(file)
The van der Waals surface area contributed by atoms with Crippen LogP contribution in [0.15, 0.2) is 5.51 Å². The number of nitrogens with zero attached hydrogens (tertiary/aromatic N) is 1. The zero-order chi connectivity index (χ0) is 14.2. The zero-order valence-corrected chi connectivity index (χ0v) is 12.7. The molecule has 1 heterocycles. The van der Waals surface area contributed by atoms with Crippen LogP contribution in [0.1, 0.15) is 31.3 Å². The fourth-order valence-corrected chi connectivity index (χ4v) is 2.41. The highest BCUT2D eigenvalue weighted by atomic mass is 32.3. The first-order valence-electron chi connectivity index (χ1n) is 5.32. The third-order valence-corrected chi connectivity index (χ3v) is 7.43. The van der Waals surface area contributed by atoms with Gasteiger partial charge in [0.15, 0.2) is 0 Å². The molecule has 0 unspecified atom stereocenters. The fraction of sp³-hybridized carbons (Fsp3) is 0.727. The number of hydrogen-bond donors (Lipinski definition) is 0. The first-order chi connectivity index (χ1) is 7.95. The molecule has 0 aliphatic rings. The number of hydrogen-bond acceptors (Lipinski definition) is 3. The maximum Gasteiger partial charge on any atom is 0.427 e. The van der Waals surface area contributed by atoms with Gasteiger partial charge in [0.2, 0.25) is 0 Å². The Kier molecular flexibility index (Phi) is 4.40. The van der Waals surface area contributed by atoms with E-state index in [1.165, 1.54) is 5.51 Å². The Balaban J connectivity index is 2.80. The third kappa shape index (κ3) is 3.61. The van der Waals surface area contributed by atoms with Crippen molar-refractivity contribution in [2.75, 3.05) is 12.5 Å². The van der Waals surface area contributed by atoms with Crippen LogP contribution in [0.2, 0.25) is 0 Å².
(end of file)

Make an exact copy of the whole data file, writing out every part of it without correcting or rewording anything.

The van der Waals surface area contributed by atoms with Crippen LogP contribution in [0.15, 0.2) is 5.51 Å². The number of nitrogens with zero attached hydrogens (tertiary/aromatic N) is 1. The zero-order chi connectivity index (χ0) is 14.2. The zero-order valence-corrected chi connectivity index (χ0v) is 12.7. The molecule has 1 heterocycles. The van der Waals surface area contributed by atoms with Crippen LogP contribution in [0.1, 0.15) is 31.3 Å². The fourth-order valence-corrected chi connectivity index (χ4v) is 2.41. The highest BCUT2D eigenvalue weighted by atomic mass is 32.3. The first-order valence-electron chi connectivity index (χ1n) is 5.32. The third-order valence-corrected chi connectivity index (χ3v) is 7.43. The van der Waals surface area contributed by atoms with Gasteiger partial charge in [0.15, 0.2) is 0 Å². The molecule has 0 unspecified atom stereocenters. The fraction of sp³-hybridized carbons (Fsp3) is 0.727. The number of hydrogen-bond donors (Lipinski definition) is 0. The first-order chi connectivity index (χ1) is 7.95. The molecule has 0 aliphatic rings. The number of hydrogen-bond acceptors (Lipinski definition) is 3. The maximum Gasteiger partial charge on any atom is 0.427 e. The van der Waals surface area contributed by atoms with Gasteiger partial charge in [0.2, 0.25) is 0 Å². The Kier molecular flexibility index (Phi) is 4.40. The van der Waals surface area contributed by atoms with E-state index in [1.165, 1.54) is 5.51 Å². The Balaban J connectivity index is 2.80. The third kappa shape index (κ3) is 3.61. The van der Waals surface area contributed by atoms with Crippen molar-refractivity contribution in [2.75, 3.05) is 12.5 Å². The van der Waals surface area contributed by atoms with Crippen LogP contribution in [0.2, 0.25) is 0 Å².